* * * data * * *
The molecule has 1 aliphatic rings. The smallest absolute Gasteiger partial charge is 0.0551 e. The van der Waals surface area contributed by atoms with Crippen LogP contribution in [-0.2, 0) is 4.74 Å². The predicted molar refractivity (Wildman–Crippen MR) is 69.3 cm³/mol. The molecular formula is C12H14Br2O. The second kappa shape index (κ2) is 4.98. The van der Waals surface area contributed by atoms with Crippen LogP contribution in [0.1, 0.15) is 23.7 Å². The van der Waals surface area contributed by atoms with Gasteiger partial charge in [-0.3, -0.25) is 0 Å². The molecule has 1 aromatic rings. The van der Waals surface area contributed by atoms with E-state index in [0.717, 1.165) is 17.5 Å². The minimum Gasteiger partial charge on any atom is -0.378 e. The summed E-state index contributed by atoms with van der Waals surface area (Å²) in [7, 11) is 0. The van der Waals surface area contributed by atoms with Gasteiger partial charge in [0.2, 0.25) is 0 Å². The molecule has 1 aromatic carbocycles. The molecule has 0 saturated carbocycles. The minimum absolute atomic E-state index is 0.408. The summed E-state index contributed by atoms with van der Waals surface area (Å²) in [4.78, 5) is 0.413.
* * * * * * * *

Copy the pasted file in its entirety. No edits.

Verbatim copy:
The molecule has 1 aliphatic rings. The smallest absolute Gasteiger partial charge is 0.0551 e. The van der Waals surface area contributed by atoms with Crippen LogP contribution in [-0.2, 0) is 4.74 Å². The predicted molar refractivity (Wildman–Crippen MR) is 69.3 cm³/mol. The molecular formula is C12H14Br2O. The second kappa shape index (κ2) is 4.98. The van der Waals surface area contributed by atoms with Crippen LogP contribution in [0.1, 0.15) is 23.7 Å². The van der Waals surface area contributed by atoms with Gasteiger partial charge in [-0.3, -0.25) is 0 Å². The molecule has 1 aromatic rings. The van der Waals surface area contributed by atoms with E-state index in [0.717, 1.165) is 17.5 Å². The minimum Gasteiger partial charge on any atom is -0.378 e. The summed E-state index contributed by atoms with van der Waals surface area (Å²) in [7, 11) is 0. The van der Waals surface area contributed by atoms with Gasteiger partial charge in [0.2, 0.25) is 0 Å². The molecule has 1 aromatic carbocycles. The molecule has 0 saturated carbocycles. The minimum absolute atomic E-state index is 0.408. The summed E-state index contributed by atoms with van der Waals surface area (Å²) in [4.78, 5) is 0.413.